In the end, the money will get circled around the hospital, end up in the pockets of all the wrong people and the only change that will take place is.....................some administrator will create a new form for all of us to fill out that states "we promise we did this/that" and someone else will co-sign it...............and thats that. Another form we rush through in hopes of spending some time with our patient..................perfect solution to errors and readmissions.

    And this pres. was supposed to be the one who related to Americas middle class? Phffffft.............sounds like he's got some hospital admin. in his ear. Brings to mind the comedian Jeff Dunham...................with our pres. being the dummy and the ventriloquist being admin. who want money to launder thrown at them.

  • Apr 16 '11

    We pay college educated nurses to clean poop, make the bed, and empty the trash. How does that make financial sense? Maybe we need fewer nurses who spend more time doing that require their education and experience (assessment, RN skills, meds) thus better justifying money spent on their salary (which might even go up), and the unskilled tasks can be left to low paid techs.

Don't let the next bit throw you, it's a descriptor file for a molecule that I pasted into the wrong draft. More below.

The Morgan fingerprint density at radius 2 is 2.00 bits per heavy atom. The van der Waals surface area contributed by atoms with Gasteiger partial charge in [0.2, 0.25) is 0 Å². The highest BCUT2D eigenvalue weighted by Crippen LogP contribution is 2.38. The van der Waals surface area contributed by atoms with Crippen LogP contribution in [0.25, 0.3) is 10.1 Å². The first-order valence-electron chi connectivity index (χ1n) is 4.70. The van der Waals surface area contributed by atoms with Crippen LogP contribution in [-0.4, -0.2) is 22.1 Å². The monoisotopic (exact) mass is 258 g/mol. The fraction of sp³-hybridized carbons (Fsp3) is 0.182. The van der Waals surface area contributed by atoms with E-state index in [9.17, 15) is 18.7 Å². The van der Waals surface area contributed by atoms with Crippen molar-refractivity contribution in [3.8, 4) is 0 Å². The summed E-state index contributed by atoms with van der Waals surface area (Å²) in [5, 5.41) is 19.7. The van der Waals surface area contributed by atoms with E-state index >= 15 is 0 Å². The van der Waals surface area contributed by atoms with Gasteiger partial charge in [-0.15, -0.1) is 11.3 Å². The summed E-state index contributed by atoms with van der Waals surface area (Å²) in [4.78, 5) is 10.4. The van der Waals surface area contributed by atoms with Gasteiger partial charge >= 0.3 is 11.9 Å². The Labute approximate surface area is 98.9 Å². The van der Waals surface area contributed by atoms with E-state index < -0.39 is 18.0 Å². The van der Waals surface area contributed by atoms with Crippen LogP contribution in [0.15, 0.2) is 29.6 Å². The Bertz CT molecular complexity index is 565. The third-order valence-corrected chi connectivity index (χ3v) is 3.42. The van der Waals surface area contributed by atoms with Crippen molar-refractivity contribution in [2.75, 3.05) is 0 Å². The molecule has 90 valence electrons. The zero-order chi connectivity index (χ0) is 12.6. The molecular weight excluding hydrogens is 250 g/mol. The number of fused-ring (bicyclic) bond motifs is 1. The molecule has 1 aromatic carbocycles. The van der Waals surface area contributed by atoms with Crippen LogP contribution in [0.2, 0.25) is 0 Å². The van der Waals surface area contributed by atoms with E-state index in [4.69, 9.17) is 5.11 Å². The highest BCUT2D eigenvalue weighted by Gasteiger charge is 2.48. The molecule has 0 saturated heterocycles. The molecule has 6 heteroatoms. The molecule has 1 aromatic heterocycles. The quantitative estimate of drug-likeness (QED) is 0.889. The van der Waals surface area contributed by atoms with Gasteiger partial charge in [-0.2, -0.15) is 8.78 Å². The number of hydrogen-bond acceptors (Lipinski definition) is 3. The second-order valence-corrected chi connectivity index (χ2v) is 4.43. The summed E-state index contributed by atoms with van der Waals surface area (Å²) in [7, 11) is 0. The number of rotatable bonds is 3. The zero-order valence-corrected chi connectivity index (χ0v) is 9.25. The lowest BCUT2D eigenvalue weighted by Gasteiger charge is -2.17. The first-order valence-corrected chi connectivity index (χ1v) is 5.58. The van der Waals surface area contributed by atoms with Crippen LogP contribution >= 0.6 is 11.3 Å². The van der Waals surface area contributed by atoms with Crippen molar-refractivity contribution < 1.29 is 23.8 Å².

(I know many of you are now looking for the ANTI-Kudos button for my post )

  • Dec 27 '10

    Hello I am very interested in becoming a Medical Assistant.
    I am a hard worker, i am reasonably sharp, and have a good attitude.
    I have always been a people person, and I would like to get my foot in the door as far as a healthcare career.
    But I need work sooner than later. (I have a small family). So training to be a Medical Assistant seems attractive.

    There are numerous ways to get training to become a Medical Assistant (campus or online), as I am sure all of you have seen. Does anyone have any advice as far as training or type of schooling? Also where would one look for a job for a Medical Assistant.

    Also what is the difference between a M.A. and a C.N.A. as far as the work that they do? Also does anyone have any idea a general idea of what is the difference is in pay?

    Any advice, wisdom or suggestions would be sincerely appreciated.

    Scott.Andrew

  • Aug 16 '10

    Hello everyone,
    I am new here and I plan to apply to nursing school for next fall. I am able to take my prerequisite courses at a community college. Would it be better if I take them online or at a community college? The nursing program accepts online courses and labs. I've taken many online courses before and it seems like they are more work and time consuming.
    I would appreciate any feedback.

  • Aug 1 '10

    Everyone is wondering how the partner couldn't notice, but if this story is true, the partner probably didn't care. I'm a paramedic and I've been into "residences" that you could never imagine. People who are impoverished and lazy just don't care about their hygiene or their living conditions. Once these people get ill and have chronic illnesses (like this person post CVA), the actions taken to stay clean drop off to the wayside. Cleanliness and hygiene is not a concern for much of our population.